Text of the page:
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Lions Roar : May 2014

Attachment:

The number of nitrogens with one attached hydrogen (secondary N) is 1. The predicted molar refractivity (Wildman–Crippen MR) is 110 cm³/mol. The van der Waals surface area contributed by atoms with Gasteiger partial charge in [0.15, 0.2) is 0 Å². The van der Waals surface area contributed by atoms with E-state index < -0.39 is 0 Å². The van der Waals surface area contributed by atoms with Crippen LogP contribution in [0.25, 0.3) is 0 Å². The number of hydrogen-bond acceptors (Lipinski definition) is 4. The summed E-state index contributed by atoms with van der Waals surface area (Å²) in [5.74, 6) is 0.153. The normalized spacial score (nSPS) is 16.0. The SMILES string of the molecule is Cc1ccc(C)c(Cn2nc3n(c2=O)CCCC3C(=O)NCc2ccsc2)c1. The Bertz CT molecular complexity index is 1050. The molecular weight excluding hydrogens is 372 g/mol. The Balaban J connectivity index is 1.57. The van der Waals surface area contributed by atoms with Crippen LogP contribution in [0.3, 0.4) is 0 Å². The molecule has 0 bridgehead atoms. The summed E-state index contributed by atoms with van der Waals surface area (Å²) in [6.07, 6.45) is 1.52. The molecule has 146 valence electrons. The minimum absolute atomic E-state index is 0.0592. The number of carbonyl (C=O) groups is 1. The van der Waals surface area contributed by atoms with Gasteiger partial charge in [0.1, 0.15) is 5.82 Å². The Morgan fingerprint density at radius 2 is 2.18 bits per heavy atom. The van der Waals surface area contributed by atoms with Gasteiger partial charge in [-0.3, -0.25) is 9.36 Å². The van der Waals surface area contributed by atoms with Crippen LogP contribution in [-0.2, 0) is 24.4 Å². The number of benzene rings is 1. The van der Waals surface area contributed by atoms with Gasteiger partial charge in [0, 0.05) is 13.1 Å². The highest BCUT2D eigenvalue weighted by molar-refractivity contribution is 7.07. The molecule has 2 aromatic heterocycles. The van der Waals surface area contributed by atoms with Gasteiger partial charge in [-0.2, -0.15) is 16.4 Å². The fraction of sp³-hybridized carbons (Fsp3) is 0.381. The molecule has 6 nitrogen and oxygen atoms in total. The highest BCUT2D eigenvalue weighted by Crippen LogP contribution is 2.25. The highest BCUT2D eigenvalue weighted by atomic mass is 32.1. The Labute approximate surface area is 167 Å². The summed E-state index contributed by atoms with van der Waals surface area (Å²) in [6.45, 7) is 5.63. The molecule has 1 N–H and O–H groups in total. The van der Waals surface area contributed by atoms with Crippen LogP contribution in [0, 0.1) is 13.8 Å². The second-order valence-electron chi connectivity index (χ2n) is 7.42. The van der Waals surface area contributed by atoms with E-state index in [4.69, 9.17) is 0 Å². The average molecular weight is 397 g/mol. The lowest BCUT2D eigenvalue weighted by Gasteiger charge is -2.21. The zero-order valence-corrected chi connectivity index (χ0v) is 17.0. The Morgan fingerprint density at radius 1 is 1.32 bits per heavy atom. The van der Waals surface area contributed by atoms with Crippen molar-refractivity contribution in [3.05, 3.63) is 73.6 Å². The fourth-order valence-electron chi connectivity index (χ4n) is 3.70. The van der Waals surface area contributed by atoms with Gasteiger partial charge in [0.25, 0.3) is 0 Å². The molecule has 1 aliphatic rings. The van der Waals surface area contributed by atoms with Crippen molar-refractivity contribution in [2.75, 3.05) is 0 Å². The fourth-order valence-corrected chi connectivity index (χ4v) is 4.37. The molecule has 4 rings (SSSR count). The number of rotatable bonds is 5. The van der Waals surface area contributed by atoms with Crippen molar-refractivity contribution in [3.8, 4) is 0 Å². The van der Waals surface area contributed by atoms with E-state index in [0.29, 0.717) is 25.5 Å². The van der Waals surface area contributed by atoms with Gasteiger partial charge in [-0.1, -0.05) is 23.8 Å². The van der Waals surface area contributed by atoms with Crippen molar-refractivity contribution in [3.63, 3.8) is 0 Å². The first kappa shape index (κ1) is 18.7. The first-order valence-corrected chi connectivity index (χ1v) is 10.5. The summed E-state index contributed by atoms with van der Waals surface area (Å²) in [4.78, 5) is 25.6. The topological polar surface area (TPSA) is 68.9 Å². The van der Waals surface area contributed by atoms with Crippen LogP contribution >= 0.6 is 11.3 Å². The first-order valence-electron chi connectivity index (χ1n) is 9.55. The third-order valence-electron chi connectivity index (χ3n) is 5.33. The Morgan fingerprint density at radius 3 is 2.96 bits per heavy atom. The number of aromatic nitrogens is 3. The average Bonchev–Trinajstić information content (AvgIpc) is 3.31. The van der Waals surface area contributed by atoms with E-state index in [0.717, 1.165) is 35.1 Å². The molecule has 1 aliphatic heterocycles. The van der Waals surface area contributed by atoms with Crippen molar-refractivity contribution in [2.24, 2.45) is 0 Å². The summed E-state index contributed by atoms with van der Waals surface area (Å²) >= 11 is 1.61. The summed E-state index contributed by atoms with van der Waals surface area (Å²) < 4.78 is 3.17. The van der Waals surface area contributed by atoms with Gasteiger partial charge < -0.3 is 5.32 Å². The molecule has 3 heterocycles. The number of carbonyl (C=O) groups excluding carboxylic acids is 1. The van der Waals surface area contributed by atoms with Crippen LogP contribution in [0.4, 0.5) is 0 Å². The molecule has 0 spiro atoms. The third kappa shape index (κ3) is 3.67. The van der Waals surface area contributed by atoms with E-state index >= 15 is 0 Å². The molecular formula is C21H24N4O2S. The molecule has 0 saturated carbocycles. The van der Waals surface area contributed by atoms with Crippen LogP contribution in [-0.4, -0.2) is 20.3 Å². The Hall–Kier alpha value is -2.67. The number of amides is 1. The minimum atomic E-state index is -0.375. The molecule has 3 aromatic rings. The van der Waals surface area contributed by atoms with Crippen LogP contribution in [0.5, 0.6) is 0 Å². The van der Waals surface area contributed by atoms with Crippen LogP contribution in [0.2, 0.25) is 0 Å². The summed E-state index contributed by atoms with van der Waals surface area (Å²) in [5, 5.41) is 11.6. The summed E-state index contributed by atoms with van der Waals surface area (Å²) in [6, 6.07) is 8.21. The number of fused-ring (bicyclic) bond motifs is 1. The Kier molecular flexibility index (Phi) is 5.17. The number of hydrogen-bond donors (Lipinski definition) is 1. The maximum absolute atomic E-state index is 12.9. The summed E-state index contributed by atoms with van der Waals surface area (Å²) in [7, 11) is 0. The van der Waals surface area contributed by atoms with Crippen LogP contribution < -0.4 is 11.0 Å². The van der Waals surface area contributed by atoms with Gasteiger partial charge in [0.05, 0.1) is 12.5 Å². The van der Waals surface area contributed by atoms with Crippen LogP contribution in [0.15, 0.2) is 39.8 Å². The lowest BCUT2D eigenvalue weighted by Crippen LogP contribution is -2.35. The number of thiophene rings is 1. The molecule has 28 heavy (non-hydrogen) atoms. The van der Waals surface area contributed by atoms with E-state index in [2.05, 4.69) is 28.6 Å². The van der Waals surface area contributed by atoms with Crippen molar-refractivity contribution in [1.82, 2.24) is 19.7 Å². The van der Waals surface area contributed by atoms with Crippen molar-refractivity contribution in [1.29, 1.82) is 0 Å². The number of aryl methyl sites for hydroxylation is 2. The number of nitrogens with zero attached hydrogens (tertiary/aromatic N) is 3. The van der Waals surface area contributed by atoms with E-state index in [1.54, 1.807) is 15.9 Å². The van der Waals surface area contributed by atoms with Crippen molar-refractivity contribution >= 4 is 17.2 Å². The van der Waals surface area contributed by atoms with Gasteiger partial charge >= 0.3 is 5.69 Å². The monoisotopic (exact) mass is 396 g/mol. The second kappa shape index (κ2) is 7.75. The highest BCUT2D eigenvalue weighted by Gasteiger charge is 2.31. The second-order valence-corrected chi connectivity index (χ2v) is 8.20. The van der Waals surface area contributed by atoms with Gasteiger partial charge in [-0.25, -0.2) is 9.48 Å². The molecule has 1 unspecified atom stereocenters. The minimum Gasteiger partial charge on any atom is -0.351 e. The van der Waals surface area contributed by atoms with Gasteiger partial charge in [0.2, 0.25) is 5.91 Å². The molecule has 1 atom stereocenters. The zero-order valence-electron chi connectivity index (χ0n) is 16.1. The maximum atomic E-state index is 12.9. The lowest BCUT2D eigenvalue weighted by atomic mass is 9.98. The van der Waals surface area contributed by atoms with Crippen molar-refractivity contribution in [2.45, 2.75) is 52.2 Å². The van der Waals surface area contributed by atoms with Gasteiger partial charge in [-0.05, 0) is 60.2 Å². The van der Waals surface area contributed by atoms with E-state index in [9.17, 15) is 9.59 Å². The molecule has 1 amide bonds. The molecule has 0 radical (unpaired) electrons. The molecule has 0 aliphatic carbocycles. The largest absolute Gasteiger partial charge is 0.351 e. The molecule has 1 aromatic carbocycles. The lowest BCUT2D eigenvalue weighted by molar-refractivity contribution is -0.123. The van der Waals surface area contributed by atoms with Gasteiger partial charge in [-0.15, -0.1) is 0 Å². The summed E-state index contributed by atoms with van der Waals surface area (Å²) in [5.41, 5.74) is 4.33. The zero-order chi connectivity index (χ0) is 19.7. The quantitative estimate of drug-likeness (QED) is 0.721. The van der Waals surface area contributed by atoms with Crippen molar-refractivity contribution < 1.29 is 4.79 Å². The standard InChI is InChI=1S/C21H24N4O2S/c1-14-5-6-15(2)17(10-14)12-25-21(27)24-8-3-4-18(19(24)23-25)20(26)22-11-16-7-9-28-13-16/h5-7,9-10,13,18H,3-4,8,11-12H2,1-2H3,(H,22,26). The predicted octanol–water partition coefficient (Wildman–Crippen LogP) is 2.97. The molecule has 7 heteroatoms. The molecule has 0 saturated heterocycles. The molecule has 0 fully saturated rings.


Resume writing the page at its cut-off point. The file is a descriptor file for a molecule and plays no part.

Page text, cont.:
never.” So I try to almost mechanically remind myself of that— to see when my resistance or temper flares up or when I find myself pigeonholing somebody. That would take up most of our life, just to try to do that much. Perhaps it’s all a self-fulfilled prophecy. We live in an unkind world because we believe it’s an unkind world. The thing I’ve noticed is that if you go out into the world ready for confrontation, then confrontations find you. But if you go out with a sort of diffusing energy, the world reads that and feels more friendly toward you. So I think there’s a circular effect. In the media and in our political rhetoric, we’re told don’t be a sucker, be firm, be strong, push back, they’re trying to get you. If you buy into that—even on a molecular level—the world smells it on you. Whereas—and here’s where it sounds corny—the world responds to you differently if you go out thinking, alright, I’m going to pretend that everybody out there is my brother or my sister, and if they are temporarily behaving like they’re not, I’m going to pretend that they’re just confused. I’m going to insist, through my mannerisms and my tone of voice, that I see them at their highest. I don’t mean to be naive—there are obviously times when a person has to stand their ground—but I would argue that the best form of standing your ground is to be gentle. It often takes a lot more guts to be gentle than it does to be confrontational. Is there any connection for you between kindness and writing? I do a lot of revising—hundreds of iterations—and I will work for years and years on a story. A really wonderful thing happens in that process. In the early drafts, you may create a caricature or a character that you’re looking down on, getting some jokes out of. But the story’s form doesn’t like that. The story’s form doesn’t like condescension or puppeteering, so it responds by being boring. The reader feels it’s a static story, that the writer is holding all the cards and dominating his characters. As you try to address that in revision, the characters myste- riously become fuller, because as you reconsider them you’re actually loving them more. you’re paying closer attention to them. you’re listening a little more closely, and so the sum total of the story gets funnier, smarter, faster, and the characters come to be more equal to the author. When you go through this process, you’re making the prose tighter and smarter, but also kinder. you’re looking with a little more genuine curiosity at the character, and you do it through the prose. For example, you might start off a story with “Jack was a jerk.” But the story says, “That’s a kind of a boring sentence. Can you give me a detail?” Okay, let me revise: “Jack snapped at the waitress.” That’s a little better. But it’s still a bit foggy, so your subconscious might say, “Jack snapped at the waitress because she reminded him of his dead wife.” And suddenly you’ve come a long way in terms of sympathy, from “Jack was a jerk” to “Jack was out of sorts because he was thinking about his dead wife.” I think that process can sort of train the writer to enact the same procedure with real people. Maybe somebody bumps into you at the airport. your first impulse is to say, “Asshole.” But because you’ve trained yourself in revision, you say, hmm, let me think about this a second. I wonder why he did that. Then your mind gives you all kinds of reasons because you’ve done it yourself so many times. It’s a good way of training oneself in the flexibility of judgment that we talked about earlier. To what extent was your speech inspired by your Buddhist practice, or was it simply a reflection of who you are as a human being? Hard to distinguish between the two, I guess. I’m really a begin- ner, but I do try to keep my ears open, and that was a place where my actual experience and the tenets of Buddhism suddenly came together. In my writing work, I’ve noticed that if you do anything with real intensity, and with a real interest in the truth of the matter, then it ends up being dharmic somehow. Whether it’s basketball or photography or whatever, if you’re really, really interested in PHOTOBykERRyRyANMCFATE,COURTESyPACEgALLERy The Dahlias, The Cherries, The Swiss Chard, 2010 SHAMBHALA SUN MAy 2014 40